What Am I Supposed To Do With This: Fava Beans

What Am I Supposed To Do With This?

Figuring out how to cook with exotic foods

Fava Beans

Okay if I’m being honest here, I didn’t even know what fava beans were until about a week ago when they came up in a recipe book I was perusing. Unlike radishes and kohlrabi, I’d never even seen these guys in the grocery store, and if I had, I probably thought they were soybeans or some superhero breed of green beans. Nope. Fava beans are native to Northern Africa and Southern Asia, but the Finger Lakes region is ripe with them. Once you’ve peeled through both shells (more on that later), the beans have a garbanzo-type consistency with a sweet nutty flavor that makes your mouth feel like summer all over.

Before you use fava beans in any recipe, you’ve got to first take them out of the pod (duh), then peel the extra layer of protection each bean sports. In order to do so, boil the beans for about a minute, then plunge them into ice water to blanch. The white shells should come off with a little pinch leaving you with a fully green bean. Now you’re ready to cook with them! But how?

1. Grill or Roast Them

If you’re looking for a light snack and you really don’t feel like boiling and peeling your beans, simply rub down the pods with olive oil, salt and pepper, pop them on the grill or under the broiler, and eat them right out of the pod. Yes, you still have to remove them from their homes and take the shell off, but now it’s part of the fun!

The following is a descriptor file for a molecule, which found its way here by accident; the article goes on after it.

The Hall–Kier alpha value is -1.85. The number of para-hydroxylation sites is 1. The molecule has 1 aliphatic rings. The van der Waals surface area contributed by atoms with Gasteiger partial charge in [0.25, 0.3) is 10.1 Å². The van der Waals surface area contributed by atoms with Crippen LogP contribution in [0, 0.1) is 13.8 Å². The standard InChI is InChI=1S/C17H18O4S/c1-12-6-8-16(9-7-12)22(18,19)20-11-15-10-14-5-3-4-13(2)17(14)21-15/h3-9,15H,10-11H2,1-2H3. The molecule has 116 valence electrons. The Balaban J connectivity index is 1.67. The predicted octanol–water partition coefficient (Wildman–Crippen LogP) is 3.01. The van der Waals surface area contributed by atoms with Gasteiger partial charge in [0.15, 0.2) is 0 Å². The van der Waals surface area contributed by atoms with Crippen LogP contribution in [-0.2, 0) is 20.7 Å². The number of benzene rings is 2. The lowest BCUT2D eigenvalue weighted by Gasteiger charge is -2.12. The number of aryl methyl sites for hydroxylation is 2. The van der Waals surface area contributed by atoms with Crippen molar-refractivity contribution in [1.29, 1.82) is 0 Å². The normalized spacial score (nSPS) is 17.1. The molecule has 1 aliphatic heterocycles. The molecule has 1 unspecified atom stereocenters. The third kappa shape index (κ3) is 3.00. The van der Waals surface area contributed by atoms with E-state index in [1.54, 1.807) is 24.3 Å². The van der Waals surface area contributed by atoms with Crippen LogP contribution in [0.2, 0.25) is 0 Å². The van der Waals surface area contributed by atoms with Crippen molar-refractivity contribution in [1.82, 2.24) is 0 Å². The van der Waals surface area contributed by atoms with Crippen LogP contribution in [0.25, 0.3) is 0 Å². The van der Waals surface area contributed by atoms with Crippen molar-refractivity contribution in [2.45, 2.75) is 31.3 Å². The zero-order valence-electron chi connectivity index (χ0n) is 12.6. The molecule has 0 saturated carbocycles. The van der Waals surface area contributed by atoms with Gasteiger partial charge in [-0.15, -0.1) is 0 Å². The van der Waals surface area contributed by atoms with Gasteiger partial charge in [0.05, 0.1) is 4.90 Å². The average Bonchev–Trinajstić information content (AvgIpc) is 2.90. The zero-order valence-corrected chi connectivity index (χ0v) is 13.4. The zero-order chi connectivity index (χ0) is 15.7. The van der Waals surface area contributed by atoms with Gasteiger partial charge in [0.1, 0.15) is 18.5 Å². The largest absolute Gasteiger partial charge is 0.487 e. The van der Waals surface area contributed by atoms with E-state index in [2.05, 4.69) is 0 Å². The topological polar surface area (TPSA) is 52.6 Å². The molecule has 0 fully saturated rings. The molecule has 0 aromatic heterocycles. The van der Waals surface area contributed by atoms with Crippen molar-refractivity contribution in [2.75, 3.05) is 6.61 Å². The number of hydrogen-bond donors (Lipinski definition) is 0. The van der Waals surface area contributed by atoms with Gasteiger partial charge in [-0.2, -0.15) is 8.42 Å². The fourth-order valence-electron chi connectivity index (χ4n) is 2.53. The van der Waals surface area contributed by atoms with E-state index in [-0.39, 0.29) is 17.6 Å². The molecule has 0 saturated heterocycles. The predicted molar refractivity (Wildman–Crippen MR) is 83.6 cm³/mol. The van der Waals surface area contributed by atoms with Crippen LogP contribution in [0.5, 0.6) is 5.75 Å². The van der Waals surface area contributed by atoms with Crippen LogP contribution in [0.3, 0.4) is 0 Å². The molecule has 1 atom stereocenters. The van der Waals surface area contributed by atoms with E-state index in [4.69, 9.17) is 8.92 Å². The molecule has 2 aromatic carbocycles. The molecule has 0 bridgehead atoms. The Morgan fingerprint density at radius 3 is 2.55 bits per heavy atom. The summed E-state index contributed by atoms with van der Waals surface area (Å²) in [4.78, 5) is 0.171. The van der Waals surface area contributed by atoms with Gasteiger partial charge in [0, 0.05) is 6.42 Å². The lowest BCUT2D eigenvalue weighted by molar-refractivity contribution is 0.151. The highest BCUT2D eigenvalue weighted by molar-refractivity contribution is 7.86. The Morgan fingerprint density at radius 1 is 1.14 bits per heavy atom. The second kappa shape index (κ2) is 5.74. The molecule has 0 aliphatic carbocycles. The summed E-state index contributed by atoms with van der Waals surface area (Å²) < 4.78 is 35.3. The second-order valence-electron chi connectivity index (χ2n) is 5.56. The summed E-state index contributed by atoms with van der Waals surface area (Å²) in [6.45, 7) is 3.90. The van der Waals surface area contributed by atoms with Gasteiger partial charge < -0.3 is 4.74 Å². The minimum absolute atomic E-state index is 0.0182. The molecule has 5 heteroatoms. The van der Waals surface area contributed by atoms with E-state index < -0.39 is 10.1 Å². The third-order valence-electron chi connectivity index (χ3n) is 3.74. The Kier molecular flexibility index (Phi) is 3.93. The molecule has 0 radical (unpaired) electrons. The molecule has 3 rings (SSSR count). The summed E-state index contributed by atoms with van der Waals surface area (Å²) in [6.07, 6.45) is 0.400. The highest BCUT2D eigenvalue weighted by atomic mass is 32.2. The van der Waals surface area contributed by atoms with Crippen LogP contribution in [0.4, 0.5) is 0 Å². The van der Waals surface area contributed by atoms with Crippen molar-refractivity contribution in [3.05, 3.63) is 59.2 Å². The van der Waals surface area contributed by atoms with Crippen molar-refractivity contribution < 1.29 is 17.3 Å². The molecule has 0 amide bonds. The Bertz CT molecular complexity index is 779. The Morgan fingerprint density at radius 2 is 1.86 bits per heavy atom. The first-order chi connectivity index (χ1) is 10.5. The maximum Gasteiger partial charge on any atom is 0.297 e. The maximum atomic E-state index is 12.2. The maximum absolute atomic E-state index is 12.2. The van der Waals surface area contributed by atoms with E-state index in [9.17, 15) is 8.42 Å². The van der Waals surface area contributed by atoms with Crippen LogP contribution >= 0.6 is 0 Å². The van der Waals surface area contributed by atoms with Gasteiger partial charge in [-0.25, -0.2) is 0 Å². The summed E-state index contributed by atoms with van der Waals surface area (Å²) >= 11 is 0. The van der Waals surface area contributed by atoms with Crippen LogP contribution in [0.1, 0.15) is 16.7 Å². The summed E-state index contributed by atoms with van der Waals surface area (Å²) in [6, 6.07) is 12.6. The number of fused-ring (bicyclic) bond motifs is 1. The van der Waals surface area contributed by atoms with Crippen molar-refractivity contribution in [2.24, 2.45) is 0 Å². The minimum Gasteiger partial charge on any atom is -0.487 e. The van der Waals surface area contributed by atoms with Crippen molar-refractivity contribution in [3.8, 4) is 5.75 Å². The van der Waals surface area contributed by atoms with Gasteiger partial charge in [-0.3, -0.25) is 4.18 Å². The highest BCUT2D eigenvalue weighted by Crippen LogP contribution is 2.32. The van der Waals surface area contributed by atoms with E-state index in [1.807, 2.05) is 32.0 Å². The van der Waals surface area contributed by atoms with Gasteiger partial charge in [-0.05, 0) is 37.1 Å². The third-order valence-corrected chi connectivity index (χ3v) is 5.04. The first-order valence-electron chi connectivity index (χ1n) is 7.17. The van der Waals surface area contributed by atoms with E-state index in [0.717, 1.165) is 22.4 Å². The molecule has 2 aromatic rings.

2. Purée Them

One of the simplest ways of preparing peeled fava beans is to mash and slice them in a food processor until they’re a pasty delight that looks like guacamole and feels like hummus. The most popular additives are garlic, salt, and olive oil, like in this recipe for Fava Bean HummusNew York Times Cooking suggests throwing some olives into the mix after the purée has been plated and eating it with pita or crostini, but I’d love to see how it tastes on top of some salty ciabatta. Mmm.

3. Sauté Them

So this one’s probably easier than puréeing and also uses garlic, salt and olive oil as the main ingredients. Butter too, if you’re feeling fancy. All you do is heat up the olive oil (and potentially butter for the fancy people) in a skillet on the stove, toss in some diced garlic, then add the beans. Food.com suggests adding fennel, tomatoes, onions, or even some fresh proscuitto to the concoction. (Maybe butter isn’t as fancy as I thought.)

…and, well, there usually happens to be five easy ways to cook with exotic foods, but honestly, these three are all you need when it comes to fava beans. You can throw absolutely anything into fava bean purée (we’re talking spices and other greenery), and you can add sautéed fava beans to most dishes (try adding them with more sautéed veggies to pasta dishes with white sauces). Have at it!

Meredith Clarke is slowly learning how to cook, and her summer internship with Edible Finger Lakes is proving fruitful. Follow her column, What Am I Supposed To Do With This?, and learn alongside her!

Photo courtesy of Summer Tomato 

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